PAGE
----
(By Kevin Donovan) By all accounts the Tesla roadster is one sweet ride – if you could only get one. The electric car manufacturer headed by charismatic CEO Elon Musk reported production shortfalls this week and disclosed a plan to offer more equity to ease a cash crunch. The news sent outstanding shares sharply lower, creating what we think is a buying opportunity.
Even after the stock price decline, shares remain pricey, trading at about 60 times next year's earnings estimates. Growth potential is obviously still baked in the cake, and we like the odds Tesla can survive, although any position should be considered speculative.
Adding to our enthusiasm is the significant short position in Tesla stock (TSLA), which could trigger a short-covering rally if short sellers perceive a bottom. Tesla shares have traded between 22.64 and 39.95 in the last 52 weeks. The stock closed at $27.54 Wednesday.
The good news is that Tesla places much of the blame for the shortfall on the supply side, not demand. Presumably, if suppliers can be brought up to speed, more of the sleek vehicles can be delivered to exasperated customers before they cancel orders.
In an 8-k filing with the Securities and Exchange Commission, Tesla said its focus on quality has meant that production has increased "at a rate slower than we had earlier anticipated." The company added that "certain suppliers have experienced delays in meeting our demand and we continue to focus on supplier capabilities and constraints."
As of September 23, Tesla had produced a total of 255 Model S vehicles, 132 delivered to customers, and that it expects to produce more than 300 vehicles in the third quarter, reaching its weekly production target of 400 Model S vehicles before the end of 2012, which should enable the company to produce more than 20,000 Model S vehicles in 2013. It expects to deliver between 200 and 225 Model S vehicles to customers in the third quarter and between 2,500 and 3,000 Model S vehicles in the fourth quarter. That schedule is about four to five weeks behind previous delivery goals for 2012.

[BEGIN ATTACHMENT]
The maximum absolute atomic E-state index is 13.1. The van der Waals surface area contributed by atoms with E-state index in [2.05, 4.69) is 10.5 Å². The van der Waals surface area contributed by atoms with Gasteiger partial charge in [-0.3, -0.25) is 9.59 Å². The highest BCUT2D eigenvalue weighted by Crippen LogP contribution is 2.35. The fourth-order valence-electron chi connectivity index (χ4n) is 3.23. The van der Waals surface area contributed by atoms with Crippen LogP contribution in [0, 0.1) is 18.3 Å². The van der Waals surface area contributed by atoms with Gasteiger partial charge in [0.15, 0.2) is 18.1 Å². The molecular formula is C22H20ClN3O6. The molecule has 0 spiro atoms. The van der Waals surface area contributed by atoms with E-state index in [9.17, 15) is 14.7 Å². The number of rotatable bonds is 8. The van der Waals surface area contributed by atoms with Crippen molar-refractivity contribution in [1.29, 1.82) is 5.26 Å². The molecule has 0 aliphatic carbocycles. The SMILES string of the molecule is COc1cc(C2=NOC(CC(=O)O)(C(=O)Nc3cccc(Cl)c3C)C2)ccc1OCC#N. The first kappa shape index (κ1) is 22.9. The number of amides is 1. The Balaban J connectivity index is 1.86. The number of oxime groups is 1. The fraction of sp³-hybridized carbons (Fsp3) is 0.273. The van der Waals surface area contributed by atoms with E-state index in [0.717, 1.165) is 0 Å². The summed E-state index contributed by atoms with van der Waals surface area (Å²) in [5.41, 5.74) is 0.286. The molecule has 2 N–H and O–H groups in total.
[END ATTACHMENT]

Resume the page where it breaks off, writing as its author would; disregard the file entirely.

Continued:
"To increase the rate of production of Model S, we have taken a number of actions, including working with suppliers to help improve quality and timely delivery of parts, adding automation and second shifts in certain manufacturing areas, increasing training of our manufacturing staff to improve manufacturing processes, and making changes to personnel in our quality control department. We anticipate, however, that manufacturing and supplier issues will continue to arise and need to be addressed in a timely manner," the SEC filing states.
Tesla said that net of deliveries it has orders of about 13,000, up from 11,500 at the end of the second quarter. It expects the cancellation rate to decrease as it shortens the time between order and delivery. (Bloomberg reported 12000 cancellations)
To meet liquidity needs and the repayment of a government loan, Tesla aims to sell 4,344,930 new shares of its common stock.